John Efford and his team built part of Efford’s support on discontent over the way Brian Tobin and his close associates supposedly ran the entire party from St. John’s. The party rank and file were passed over, according to some, in favour of those chosen by the old leader and his cronies. Whether it is true or not is another matter, but there certainly were Liberals who felt abused.
And yes while Roger Grimes initially had some strong words about John Efford’s man Danny Dumaresque, wounds healed up before the 2003 campaign. Grimes made a couple of appointments and everyone got on with business.
That’s what happens in politics. People have different opinions. Leaders get paid to deal with those differences openly and cleanly, if possible, but certainly in a way that doesn’t let grievances fester. Successful leaders are the ones who can bring a party together after a fight. If a leader cannot unite his or her party then he or she is really not up to the job of being premier.
It is a simple and irrefutable train of logic.
By cutting a back-room deal, though, the province’s Conservatives have wound up in a very odd, and very troubling spot.
Yes they’ve taken an anti-democratic approach. That is obvious. But then again their entire administration since 2003 is built on some of the oldest, most backward, and most pernicious political traditions of the province. It isn’t surprising they’d lurch back to the 1920s for inspiration when times got a bit tough.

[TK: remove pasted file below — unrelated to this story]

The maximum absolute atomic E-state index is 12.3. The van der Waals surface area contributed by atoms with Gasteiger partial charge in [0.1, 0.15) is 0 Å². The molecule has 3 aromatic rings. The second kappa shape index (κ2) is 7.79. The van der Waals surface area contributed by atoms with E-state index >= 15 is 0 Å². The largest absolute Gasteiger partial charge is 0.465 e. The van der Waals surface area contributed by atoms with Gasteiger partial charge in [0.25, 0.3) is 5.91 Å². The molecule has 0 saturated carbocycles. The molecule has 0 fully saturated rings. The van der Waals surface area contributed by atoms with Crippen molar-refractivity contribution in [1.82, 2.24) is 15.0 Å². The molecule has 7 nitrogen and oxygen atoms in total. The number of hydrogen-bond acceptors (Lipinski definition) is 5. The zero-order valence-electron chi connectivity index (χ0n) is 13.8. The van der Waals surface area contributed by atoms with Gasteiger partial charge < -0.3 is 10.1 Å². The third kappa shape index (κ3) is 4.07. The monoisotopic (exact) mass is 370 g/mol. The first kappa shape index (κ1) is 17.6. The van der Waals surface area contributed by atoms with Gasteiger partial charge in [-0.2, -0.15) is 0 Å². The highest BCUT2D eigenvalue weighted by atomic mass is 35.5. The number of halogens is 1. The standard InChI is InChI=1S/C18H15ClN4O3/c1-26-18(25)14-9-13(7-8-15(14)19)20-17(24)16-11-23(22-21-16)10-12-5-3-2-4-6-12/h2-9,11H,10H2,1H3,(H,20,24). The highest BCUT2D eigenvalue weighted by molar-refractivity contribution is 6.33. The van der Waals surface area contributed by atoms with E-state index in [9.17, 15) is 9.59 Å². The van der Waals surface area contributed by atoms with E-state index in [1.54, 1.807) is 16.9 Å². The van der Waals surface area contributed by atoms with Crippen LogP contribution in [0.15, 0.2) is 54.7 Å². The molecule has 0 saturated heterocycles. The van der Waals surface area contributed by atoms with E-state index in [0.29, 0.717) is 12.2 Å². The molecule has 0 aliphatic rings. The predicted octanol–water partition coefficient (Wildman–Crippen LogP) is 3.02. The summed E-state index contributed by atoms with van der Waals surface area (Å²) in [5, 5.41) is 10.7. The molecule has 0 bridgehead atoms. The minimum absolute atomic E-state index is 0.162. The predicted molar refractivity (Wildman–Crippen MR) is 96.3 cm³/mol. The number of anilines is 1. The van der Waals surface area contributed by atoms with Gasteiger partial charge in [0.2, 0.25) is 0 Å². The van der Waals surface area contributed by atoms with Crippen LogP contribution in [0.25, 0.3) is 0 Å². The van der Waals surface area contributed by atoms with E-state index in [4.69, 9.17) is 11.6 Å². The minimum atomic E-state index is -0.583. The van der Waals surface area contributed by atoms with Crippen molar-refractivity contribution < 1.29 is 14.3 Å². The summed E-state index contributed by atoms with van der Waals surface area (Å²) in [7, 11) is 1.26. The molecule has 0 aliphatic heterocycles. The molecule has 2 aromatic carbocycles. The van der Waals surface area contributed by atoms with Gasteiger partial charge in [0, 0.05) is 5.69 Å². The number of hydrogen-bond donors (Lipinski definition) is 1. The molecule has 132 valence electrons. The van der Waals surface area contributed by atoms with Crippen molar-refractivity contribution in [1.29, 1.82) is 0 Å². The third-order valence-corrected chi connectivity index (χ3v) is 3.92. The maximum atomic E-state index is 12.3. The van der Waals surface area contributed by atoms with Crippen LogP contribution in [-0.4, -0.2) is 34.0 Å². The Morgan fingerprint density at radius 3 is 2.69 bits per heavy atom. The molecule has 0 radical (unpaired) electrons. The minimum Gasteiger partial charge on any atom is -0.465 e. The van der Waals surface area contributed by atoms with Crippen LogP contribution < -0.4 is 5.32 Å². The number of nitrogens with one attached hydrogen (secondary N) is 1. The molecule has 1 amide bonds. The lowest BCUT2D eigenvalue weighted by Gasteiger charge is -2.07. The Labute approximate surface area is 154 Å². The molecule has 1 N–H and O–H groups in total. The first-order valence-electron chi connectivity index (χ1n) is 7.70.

More importantly, they sought to avoid what they perceived as a Liberal mistake and in the process have blundered into a much bigger one. They have a caucus that is not united. That is never good.
To compound that, they now have a leader who is – at the very best – a caretaker until after the next general election. Dunderdale was due to retire: they all know that. She is at the end of her political career.
After October 2011, Dunderdale is gone. It is only a question of how long she will hang on and then the Conservatives will be back in the same boat again.
In the meantime, Dunderdale has no plans and no ideas. She is merely holding things together for an unknown period of time.
Kathy Dunderdale is a leader with no plans and – even worse - with no real political authority.
Kathy Dunderdale has her job because other people agreed to let her have it. It is not as though they were given a chance and decided not to run of their own accord. They were persuaded not to run and that is a very different thing.
In a tough spot, Kathy Dunderdale cannot pull a Danny and lay down any laws to anyone. She cannot even build a consensus based on her own political constituency of supporters. Nor can she truthfully build a consensus based on her savvy. She has blundered too badly in public too often for that to have any real effect for her cabinet mates. People who thought Roger grimes came out of his leadership beholden to every one of his caucus can now look on Kathy Dunderdale put in exactly the same spot, or a worse one.
Kathy Dunderdale will also have a tough time disciplining those who step out of line. Since she serves at the pleasure of her caucus she can also be dismissed by them as easily.
How much will it take to crack the veneer covering the Conservative Party?
Time will tell.
- srbp -